Moving beyond Banksy and Fairey: Interrogating the co-optation and commodification of modern graffiti and street art
This editorial reviews the co-optation and commodification of modern graffiti and street art. In so doing, it analyses attempts by individuals and organizations to monetize the creation, production and dissemination of graffiti and street art. The commodification process often starts with attempts by graffiti and street artists to earn money through their work and then progresses to efforts primarily by cultural industries to integrate graffiti and street art into the products and services that they sell. This latter development can also include how selected property owners and real-estate developers invite artists to create works in or on their buildings or in particular neighbourhoods to make the areas more desirable. After the authors have established this context, they draw together the divergent themes from the four articles contained in this Special Issue.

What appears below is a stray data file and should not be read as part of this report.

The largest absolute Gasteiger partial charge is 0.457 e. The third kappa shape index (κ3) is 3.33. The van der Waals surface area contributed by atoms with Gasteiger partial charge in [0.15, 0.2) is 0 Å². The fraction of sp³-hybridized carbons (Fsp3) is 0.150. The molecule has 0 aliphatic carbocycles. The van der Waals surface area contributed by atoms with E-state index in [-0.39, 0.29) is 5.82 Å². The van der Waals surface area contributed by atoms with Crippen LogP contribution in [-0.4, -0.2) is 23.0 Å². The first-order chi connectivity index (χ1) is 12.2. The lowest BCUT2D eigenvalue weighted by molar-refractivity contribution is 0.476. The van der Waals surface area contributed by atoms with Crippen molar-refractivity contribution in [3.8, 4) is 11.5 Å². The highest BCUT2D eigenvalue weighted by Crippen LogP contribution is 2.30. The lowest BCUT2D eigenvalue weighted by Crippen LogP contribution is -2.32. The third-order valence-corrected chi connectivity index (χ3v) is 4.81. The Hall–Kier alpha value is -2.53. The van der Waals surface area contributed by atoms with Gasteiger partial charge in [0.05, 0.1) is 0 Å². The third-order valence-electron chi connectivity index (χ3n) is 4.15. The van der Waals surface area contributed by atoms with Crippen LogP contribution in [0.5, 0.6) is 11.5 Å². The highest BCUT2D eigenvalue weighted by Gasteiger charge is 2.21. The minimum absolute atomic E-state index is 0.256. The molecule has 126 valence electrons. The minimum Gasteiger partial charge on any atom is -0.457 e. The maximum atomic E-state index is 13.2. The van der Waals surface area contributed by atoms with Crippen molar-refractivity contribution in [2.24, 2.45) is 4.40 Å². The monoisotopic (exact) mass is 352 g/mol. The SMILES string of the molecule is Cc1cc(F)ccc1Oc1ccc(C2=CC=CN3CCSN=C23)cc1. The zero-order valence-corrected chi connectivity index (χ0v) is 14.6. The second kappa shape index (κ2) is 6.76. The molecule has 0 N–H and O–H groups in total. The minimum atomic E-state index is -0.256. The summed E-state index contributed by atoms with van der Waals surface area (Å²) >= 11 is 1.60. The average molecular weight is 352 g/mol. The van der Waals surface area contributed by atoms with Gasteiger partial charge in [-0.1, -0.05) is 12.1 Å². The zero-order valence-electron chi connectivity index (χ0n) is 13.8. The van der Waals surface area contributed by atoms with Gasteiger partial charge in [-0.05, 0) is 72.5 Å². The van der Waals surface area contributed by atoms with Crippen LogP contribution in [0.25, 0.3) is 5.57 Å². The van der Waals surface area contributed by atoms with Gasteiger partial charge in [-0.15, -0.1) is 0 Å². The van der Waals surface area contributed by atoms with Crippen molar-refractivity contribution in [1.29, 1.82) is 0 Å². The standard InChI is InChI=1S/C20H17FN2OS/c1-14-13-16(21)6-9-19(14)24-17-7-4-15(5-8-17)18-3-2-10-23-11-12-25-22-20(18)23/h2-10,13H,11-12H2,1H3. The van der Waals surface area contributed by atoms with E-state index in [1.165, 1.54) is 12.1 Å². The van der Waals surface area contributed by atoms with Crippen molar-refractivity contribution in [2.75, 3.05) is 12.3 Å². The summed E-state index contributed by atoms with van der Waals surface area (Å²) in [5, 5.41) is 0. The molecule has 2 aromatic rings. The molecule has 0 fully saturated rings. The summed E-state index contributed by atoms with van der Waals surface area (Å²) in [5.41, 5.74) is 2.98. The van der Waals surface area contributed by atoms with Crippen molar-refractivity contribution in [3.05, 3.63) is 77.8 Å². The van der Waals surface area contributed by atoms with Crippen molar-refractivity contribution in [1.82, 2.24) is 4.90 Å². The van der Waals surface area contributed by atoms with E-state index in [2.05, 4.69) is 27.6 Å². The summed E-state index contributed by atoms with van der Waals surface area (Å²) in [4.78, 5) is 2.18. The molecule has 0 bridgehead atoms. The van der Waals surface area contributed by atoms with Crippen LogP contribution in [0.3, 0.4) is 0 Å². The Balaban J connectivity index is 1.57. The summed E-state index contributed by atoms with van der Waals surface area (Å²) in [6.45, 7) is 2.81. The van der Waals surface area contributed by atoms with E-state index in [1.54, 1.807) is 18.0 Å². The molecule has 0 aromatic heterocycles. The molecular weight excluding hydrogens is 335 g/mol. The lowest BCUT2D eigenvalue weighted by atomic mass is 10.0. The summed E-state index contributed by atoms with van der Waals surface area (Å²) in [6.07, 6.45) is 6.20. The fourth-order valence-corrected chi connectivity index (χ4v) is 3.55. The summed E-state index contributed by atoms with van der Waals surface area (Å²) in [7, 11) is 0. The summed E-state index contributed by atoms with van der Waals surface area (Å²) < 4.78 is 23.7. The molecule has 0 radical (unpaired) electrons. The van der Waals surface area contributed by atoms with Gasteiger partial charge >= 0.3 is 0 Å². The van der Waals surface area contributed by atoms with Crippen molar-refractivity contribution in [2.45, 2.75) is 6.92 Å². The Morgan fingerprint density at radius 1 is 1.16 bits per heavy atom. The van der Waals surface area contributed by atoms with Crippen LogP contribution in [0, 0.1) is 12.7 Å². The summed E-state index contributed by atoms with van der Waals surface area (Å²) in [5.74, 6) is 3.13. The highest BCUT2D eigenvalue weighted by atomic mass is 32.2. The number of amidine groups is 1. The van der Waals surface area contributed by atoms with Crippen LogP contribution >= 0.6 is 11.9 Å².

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Document Type: Editorial
Publication date: September 1, 2020
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- The scope of the journal is broad and is aimed at facilitating a wide spectrum of perspectives. It is essentially a medium for engaging the rich and multifaceted process of learning and teaching art that takes place in the classroom, studio, and beyond. However, the seriousness of journal is not out weighed by making critical topics accessible and readable to a large constituency of readers. It is a forum to be reflective on the process of creating and teaching art, embrace teaching art in a variety of contexts, engage art appreciation experiences, share scholarship in teaching artistry, and celebrate the rich traditions of art making and teaching.
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